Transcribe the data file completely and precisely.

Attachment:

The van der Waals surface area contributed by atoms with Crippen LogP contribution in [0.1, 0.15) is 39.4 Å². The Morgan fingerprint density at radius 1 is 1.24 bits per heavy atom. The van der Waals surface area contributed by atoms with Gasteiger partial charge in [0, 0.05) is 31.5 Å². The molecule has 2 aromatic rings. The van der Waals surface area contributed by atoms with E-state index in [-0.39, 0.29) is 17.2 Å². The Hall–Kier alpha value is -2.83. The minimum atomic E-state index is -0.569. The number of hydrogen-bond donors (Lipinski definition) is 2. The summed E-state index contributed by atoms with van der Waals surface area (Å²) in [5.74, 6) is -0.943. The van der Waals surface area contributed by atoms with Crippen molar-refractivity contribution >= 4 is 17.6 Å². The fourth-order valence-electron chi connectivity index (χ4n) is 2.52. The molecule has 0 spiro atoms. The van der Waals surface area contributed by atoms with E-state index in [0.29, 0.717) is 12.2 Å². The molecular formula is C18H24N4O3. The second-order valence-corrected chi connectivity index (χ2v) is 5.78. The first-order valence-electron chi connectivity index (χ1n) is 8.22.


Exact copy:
The van der Waals surface area contributed by atoms with Crippen LogP contribution in [0.1, 0.15) is 39.4 Å². The Morgan fingerprint density at radius 1 is 1.24 bits per heavy atom. The van der Waals surface area contributed by atoms with Gasteiger partial charge in [0, 0.05) is 31.5 Å². The molecule has 2 aromatic rings. The van der Waals surface area contributed by atoms with E-state index in [-0.39, 0.29) is 17.2 Å². The Hall–Kier alpha value is -2.83. The minimum atomic E-state index is -0.569. The number of hydrogen-bond donors (Lipinski definition) is 2. The summed E-state index contributed by atoms with van der Waals surface area (Å²) in [5.74, 6) is -0.943. The van der Waals surface area contributed by atoms with Crippen molar-refractivity contribution >= 4 is 17.6 Å². The fourth-order valence-electron chi connectivity index (χ4n) is 2.52. The molecule has 0 spiro atoms. The van der Waals surface area contributed by atoms with E-state index in [0.29, 0.717) is 12.2 Å². The molecular formula is C18H24N4O3. The second-order valence-corrected chi connectivity index (χ2v) is 5.78. The first-order valence-electron chi connectivity index (χ1n) is 8.22.